A friend, Lydia, told me an interesting story about teaching her young daughter. She explained Matthew 17:20 to Daughter, who was then very young:
I say unto you, If ye have faith as a grain of mustard seed, ye shall say unto this mountain, Remove hence to yonder place; and it shall remove; and nothing shall be impossible unto you.
The Daughter was impressed in that special way that we too often lose as adults. Daughter promptly asked Lydia to show her a mustard seed. Lydia actually had some whole mustard seed in her cooking supplies, and Daughter was treated to their tiny loveliness. That, unfortunately for Lydia, was not sufficient. Daughter asked if they could plant some and watch them grow.
Lydia went into Full Mom Mode.
‘I don’t think we can do that, dear.’ ‘Mustard seeds for cooking have probably been prepared and won’t grow.’ ‘We could grow some pretty flowers instead.’
The look on Daughter’s face overruled all of Lydia’s rationalisations and excuses. They planted some of the diminutive parcels of life.
The Diminutive became the Substantial, and then the Impressive. The plants were both lovely and much larger than the original germ.
How is is that we can be extolling the virtues of faith one moment, then hesitantly worrying that ‘it won’t even grow’ the next moment? Lydia is not special in this. I have done it, and I suspect that most of you, Dear Readers, have done it. It is not, as some Preachers might suggest, an obvious example of our faithlessness. I hope that we can understand ourselves, and whatever faith we have, by looking at Lydia’s experience another way.
Humans are both prey animal and predator. We have substantial control over our environment while also being subject to a number of vulnerabilities. We have always been a social creature, sharing both our resources and our dependencies with others. We have evolved emotional predispositions to be cautious, because an incautious action may hurt us and burden our family. Following tried-and-true maxims, even maxims that are ineffectual, is essential to a long and productive life. Trying new things, or doing old things in new ways, has the potential for disaster.
Parables and analogies are inherently limited and incomplete. They are often most useful when examined with that realization. Matthew 17:20 tells one thing, but it also omits other things. Many useless, noxious, and even poisonous plants grow from tiny seeds. Will our faith do anything to change their inherent nature? Has faith ever made dandelion seeds sprout petunias?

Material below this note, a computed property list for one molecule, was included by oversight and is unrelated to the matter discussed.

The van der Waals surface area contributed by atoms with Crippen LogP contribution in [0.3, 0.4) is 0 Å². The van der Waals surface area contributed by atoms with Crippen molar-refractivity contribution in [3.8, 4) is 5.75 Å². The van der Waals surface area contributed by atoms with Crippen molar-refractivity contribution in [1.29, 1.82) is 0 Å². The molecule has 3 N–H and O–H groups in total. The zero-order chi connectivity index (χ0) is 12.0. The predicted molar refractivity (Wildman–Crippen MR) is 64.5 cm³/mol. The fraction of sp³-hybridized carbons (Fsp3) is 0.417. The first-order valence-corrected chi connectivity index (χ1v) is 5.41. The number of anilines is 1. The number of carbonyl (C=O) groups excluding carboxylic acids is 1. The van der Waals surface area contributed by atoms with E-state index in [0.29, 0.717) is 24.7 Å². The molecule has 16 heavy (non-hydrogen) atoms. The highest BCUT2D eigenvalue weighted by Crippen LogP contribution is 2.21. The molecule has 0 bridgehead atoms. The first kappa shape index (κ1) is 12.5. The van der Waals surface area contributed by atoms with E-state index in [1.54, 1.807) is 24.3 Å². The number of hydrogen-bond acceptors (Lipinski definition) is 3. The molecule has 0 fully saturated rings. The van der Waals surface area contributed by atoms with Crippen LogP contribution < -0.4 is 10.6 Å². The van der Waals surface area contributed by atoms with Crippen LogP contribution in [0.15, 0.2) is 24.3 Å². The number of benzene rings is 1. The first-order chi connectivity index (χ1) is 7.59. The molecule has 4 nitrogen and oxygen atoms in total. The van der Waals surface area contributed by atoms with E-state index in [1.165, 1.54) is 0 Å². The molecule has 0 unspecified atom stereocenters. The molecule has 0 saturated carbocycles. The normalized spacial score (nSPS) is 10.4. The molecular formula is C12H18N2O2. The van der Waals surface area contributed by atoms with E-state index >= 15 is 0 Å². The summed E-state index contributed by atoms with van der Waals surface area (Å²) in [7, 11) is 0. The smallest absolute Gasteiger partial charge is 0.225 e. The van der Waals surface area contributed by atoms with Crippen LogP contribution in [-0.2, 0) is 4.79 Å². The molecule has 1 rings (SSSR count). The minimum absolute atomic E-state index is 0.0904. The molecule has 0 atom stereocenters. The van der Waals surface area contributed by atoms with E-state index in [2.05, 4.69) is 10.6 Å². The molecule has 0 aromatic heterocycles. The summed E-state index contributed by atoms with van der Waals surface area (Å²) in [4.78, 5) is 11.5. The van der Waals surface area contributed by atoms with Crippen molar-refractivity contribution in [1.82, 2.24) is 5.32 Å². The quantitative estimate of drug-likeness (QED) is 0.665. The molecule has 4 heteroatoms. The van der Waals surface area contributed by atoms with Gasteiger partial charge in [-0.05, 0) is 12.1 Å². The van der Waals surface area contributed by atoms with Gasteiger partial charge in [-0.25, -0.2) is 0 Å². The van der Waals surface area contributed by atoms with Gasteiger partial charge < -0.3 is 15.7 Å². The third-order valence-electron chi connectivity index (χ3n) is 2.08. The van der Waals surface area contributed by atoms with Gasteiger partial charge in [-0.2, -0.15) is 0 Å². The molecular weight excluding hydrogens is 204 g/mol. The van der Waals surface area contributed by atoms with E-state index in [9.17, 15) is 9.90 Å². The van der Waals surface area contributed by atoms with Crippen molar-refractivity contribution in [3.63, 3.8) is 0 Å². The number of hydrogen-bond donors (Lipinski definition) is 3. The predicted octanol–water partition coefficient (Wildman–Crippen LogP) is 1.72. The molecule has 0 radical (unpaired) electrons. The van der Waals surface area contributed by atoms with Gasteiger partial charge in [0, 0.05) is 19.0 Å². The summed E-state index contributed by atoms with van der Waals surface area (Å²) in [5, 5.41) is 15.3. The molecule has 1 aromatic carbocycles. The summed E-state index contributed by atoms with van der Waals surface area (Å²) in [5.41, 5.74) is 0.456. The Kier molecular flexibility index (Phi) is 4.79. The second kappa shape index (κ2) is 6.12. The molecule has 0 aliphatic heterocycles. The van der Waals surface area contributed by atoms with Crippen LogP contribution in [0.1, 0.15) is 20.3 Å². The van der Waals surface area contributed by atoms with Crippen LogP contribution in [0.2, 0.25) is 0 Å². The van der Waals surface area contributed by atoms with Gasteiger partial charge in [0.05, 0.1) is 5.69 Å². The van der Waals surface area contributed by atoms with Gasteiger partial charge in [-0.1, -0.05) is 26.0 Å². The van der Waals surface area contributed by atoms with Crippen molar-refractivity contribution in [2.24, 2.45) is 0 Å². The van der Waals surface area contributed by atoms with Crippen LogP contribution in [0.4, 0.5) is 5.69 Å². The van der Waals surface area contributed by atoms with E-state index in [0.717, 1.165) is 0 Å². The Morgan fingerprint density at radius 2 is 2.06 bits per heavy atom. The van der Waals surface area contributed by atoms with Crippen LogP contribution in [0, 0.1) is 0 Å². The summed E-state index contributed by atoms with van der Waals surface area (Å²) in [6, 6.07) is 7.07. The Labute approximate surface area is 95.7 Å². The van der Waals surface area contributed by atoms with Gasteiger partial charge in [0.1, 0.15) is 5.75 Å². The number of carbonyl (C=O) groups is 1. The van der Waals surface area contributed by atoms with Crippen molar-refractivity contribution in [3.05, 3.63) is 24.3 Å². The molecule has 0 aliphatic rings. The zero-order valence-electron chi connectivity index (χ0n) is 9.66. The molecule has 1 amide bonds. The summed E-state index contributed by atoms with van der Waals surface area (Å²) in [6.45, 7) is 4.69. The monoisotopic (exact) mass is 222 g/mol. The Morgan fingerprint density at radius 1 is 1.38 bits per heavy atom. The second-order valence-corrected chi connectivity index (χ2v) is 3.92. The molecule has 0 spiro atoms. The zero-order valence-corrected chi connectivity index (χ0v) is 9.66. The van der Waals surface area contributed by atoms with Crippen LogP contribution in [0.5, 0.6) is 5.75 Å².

Those of us who have been reared in churches have been taught how we are ‘supposed’ to view analogies such as Matthew 17:20. We are not supposed to take perspectives other than that handed to us from the immediate context of Holy Writ. We are not supposed to actually try to move a mountain. Our religions are a bastion which protects and preserves our evolved basic -cautious- nature.
Lydia was not being ‘silly’ in her apparently contradictory behavior with Daughter. She was, as a person who has been thoroughly oriented to her church from a young age, not prepared to look at Matthew 17:20 as would an innocent who is not yet prepared to confront a dangerous world.
Lydia could have told Daughter, ‘Yes, we’ll try growing some of the mustard seeds from my kitchen. If they don’t sprout very well, we can buy a new pack of seeds that will grow well.’ Lydia didn’t do this, because she was not troubled with the probability of germination. She was troubled with Breaking A Rule – the rule that the teachings of our church are to be accepted without test or other examination.
Unfortunately, this predisposition has become counter-productive in our industrial and scientific society. We are no longer vulnerable prey animals except to charlatans, thieves, swindlers, and the lazily greedy. We have long repeated the same basic errors in judgement – evidenced by the latest giant swirl of oil in the Gulf of Mexico. We need new social institutions which will encourage critical thinking.
‘Full Mom Mode’ and ‘Full Dad Mode’ are, indeed, the same. I think.